bouncy springsIf you have spoken to an SEO specialist in the past year, you have probably heard them talking about improving bounce rates, among other things. This is the measurement of whether your website is sticky.

Take a look at your Google Analytics account and you will see bounce rate as one of the top metrics – this basically tells you how many people left your site from the same page on which they landed, without looking at any other pages. In other words, they land on your home page, or on an article, they do nothing else and they leave. That’s a bounce.

However, as I wrote in 2012, it can be possible for bounce rates to be incorrectly reported. They can also be misleading, because they are not necessarily a bad thing.

Think about a single page website, for example, where all the content and the call to action is on one page. That site is bound to have a 100% website, but maybe it performs well.

Google Analytics bounce rates are not an SEO factor

Bounce rates in Google Analytics are not used as a factor in ranking your site on Google. As you can see in the video below, Google’s head of web spam, Matt Cutts, said this as far back as 2010.

However, what is a factor for Google rankings is the bounce back to Google after someone visits your site from a search result. This type of bounce IS measured by the search engine, and it is an important quality signal.

Long clicks – understanding a Google bounce

What Google is looking for is quality pages that are relevant to searcher intent. It wants to present results that match what people are looking for. If a searcher sees your website in the results and clicks through, this is a signal to Google that your result was at least enough to attract a click (pat on the back).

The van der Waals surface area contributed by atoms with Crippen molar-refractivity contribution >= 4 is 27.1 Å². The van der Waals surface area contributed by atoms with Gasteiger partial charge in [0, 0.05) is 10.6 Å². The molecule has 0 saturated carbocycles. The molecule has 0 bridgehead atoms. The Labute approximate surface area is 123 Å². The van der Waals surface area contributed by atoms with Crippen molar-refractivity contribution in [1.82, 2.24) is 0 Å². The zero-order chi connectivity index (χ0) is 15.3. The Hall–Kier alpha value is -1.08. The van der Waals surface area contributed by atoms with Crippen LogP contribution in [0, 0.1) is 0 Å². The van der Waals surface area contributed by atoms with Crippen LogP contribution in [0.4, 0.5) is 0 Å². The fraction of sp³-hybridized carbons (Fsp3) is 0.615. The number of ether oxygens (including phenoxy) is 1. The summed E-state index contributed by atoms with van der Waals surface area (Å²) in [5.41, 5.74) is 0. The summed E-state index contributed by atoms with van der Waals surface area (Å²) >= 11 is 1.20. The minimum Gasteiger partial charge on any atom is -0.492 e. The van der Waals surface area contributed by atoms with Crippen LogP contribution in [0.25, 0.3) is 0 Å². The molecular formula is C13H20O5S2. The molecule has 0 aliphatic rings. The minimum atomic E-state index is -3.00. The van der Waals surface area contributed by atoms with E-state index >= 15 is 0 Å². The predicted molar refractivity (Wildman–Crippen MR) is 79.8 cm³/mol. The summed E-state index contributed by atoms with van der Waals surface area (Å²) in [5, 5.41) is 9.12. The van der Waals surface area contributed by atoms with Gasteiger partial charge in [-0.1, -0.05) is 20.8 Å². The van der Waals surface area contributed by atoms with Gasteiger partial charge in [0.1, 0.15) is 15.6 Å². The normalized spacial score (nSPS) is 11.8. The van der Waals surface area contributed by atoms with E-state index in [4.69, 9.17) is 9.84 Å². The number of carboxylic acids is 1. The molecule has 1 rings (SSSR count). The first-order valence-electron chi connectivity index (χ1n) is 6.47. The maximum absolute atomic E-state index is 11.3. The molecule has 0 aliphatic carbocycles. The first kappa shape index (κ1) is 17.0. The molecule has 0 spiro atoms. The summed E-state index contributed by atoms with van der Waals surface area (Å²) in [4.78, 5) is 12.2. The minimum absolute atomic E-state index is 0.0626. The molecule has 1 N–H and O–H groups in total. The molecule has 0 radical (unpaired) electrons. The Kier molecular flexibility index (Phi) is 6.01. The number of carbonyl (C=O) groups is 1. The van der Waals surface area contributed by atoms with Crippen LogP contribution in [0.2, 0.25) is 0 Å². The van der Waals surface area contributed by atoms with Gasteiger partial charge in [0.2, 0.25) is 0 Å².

However, if the user clicks back to Google within a couple of seconds, this could tell Google that they didn’t like what they saw, and this can reduce the likelihood of your site being considered for the same type of search in future. If people routinely click through to your site from search results and then bounce straight back to Google, this is a bad quality signal and your site may rank lower over time. (I say “may” because lots of different forces come into play.)

I wrote last year about the concept of the long click. This is simply the art of ensuring that people stay on your page once they click through from a search engine. Good design, page speed and matching searcher intent are all factors that can make people stay those few extra seconds, enough to find something interesting to click on.

Why are bounce rates an important SEO metric?

So, bounce rates in Google Analytics are not directly used to affect rankings, but bounces from your website back to Google could be. Why, then, do SEO specialists talk so much about the need to improve bounce rates displayed in Google Analytics?

The reason is simple – it is a barometer to how sticky your site is. Not only do you have an overall, site-wide bounce rate, you also have bounce rates for each page of your site. You can see which pages are failing to retain readers and improve these.

If you have one page that fails to achieve visibility in natural search results, improving its bounce rate could correlate to better performance, which will hopefully be reflected in search results. There’s no guarantee, of course.

Look at these bounce rate factors:

  • Bounce rate for individual pages or groups of related pages
  • Average time on page (how long are people reading)?
  • Which other pages do they click through to? Do you have enough calls to action for them to read other related content?
  • Is your bounce rate higher when people come from a search engine than when they are referred to the page through a citation link? This could signal poor relevance to the search queries for which is achieves visibility.